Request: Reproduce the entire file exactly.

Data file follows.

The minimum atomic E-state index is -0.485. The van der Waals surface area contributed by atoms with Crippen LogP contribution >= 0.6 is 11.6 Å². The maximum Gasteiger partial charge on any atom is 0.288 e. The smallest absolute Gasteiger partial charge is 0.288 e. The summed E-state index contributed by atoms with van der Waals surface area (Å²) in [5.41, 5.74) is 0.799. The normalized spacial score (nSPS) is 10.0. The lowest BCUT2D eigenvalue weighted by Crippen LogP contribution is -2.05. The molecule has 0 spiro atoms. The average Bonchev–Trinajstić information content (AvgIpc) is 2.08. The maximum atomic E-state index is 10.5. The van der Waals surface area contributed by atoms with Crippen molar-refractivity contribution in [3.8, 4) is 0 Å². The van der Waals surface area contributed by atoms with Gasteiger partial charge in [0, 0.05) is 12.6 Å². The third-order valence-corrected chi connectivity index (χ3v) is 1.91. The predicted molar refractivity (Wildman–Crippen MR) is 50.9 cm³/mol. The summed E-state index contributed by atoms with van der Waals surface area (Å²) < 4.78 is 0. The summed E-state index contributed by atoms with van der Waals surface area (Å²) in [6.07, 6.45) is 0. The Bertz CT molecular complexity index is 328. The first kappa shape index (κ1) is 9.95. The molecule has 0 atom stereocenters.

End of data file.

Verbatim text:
The minimum atomic E-state index is -0.485. The van der Waals surface area contributed by atoms with Crippen LogP contribution >= 0.6 is 11.6 Å². The maximum Gasteiger partial charge on any atom is 0.288 e. The smallest absolute Gasteiger partial charge is 0.288 e. The summed E-state index contributed by atoms with van der Waals surface area (Å²) in [5.41, 5.74) is 0.799. The normalized spacial score (nSPS) is 10.0. The lowest BCUT2D eigenvalue weighted by Crippen LogP contribution is -2.05. The molecule has 0 spiro atoms. The average Bonchev–Trinajstić information content (AvgIpc) is 2.08. The maximum atomic E-state index is 10.5. The van der Waals surface area contributed by atoms with Crippen molar-refractivity contribution in [3.8, 4) is 0 Å². The van der Waals surface area contributed by atoms with Gasteiger partial charge in [0, 0.05) is 12.6 Å². The third-order valence-corrected chi connectivity index (χ3v) is 1.91. The predicted molar refractivity (Wildman–Crippen MR) is 50.9 cm³/mol. The summed E-state index contributed by atoms with van der Waals surface area (Å²) < 4.78 is 0. The summed E-state index contributed by atoms with van der Waals surface area (Å²) in [6.07, 6.45) is 0. The Bertz CT molecular complexity index is 328. The first kappa shape index (κ1) is 9.95. The molecule has 0 atom stereocenters.